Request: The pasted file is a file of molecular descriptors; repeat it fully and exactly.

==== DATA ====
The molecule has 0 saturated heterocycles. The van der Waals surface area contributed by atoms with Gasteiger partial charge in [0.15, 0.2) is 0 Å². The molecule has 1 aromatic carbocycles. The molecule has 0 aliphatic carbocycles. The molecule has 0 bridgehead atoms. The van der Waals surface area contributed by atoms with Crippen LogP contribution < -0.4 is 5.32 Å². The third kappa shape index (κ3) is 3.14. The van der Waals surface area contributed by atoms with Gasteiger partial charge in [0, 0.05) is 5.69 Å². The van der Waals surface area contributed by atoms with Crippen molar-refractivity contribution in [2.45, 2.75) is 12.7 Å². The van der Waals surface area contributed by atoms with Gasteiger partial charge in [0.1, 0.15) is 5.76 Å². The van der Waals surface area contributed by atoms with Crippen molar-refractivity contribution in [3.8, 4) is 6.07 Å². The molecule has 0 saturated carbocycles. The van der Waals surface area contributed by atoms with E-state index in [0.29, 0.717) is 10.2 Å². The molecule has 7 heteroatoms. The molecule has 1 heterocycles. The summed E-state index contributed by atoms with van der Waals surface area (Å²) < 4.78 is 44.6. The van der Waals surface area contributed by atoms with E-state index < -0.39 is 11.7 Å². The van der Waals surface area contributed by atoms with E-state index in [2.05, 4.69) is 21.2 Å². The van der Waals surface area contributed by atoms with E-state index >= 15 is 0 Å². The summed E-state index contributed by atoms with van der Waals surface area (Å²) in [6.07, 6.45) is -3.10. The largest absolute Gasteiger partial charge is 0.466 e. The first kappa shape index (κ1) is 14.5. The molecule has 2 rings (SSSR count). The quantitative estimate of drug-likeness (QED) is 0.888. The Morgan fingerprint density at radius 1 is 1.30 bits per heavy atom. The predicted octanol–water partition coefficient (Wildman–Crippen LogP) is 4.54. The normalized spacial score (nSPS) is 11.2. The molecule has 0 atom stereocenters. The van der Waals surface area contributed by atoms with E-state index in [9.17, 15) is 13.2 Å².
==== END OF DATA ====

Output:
The molecule has 0 saturated heterocycles. The van der Waals surface area contributed by atoms with Gasteiger partial charge in [0.15, 0.2) is 0 Å². The molecule has 1 aromatic carbocycles. The molecule has 0 aliphatic carbocycles. The molecule has 0 bridgehead atoms. The van der Waals surface area contributed by atoms with Crippen LogP contribution < -0.4 is 5.32 Å². The third kappa shape index (κ3) is 3.14. The van der Waals surface area contributed by atoms with Gasteiger partial charge in [0, 0.05) is 5.69 Å². The van der Waals surface area contributed by atoms with Crippen molar-refractivity contribution in [2.45, 2.75) is 12.7 Å². The van der Waals surface area contributed by atoms with Gasteiger partial charge in [0.1, 0.15) is 5.76 Å². The van der Waals surface area contributed by atoms with Crippen molar-refractivity contribution in [3.8, 4) is 6.07 Å². The molecule has 0 saturated carbocycles. The van der Waals surface area contributed by atoms with E-state index in [0.29, 0.717) is 10.2 Å². The molecule has 7 heteroatoms. The molecule has 1 heterocycles. The summed E-state index contributed by atoms with van der Waals surface area (Å²) < 4.78 is 44.6. The van der Waals surface area contributed by atoms with E-state index < -0.39 is 11.7 Å². The van der Waals surface area contributed by atoms with E-state index in [2.05, 4.69) is 21.2 Å². The van der Waals surface area contributed by atoms with E-state index >= 15 is 0 Å². The summed E-state index contributed by atoms with van der Waals surface area (Å²) in [6.07, 6.45) is -3.10. The largest absolute Gasteiger partial charge is 0.466 e. The first kappa shape index (κ1) is 14.5. The molecule has 2 rings (SSSR count). The quantitative estimate of drug-likeness (QED) is 0.888. The Morgan fingerprint density at radius 1 is 1.30 bits per heavy atom. The predicted octanol–water partition coefficient (Wildman–Crippen LogP) is 4.54. The normalized spacial score (nSPS) is 11.2. The molecule has 0 atom stereocenters. The van der Waals surface area contributed by atoms with E-state index in [9.17, 15) is 13.2 Å².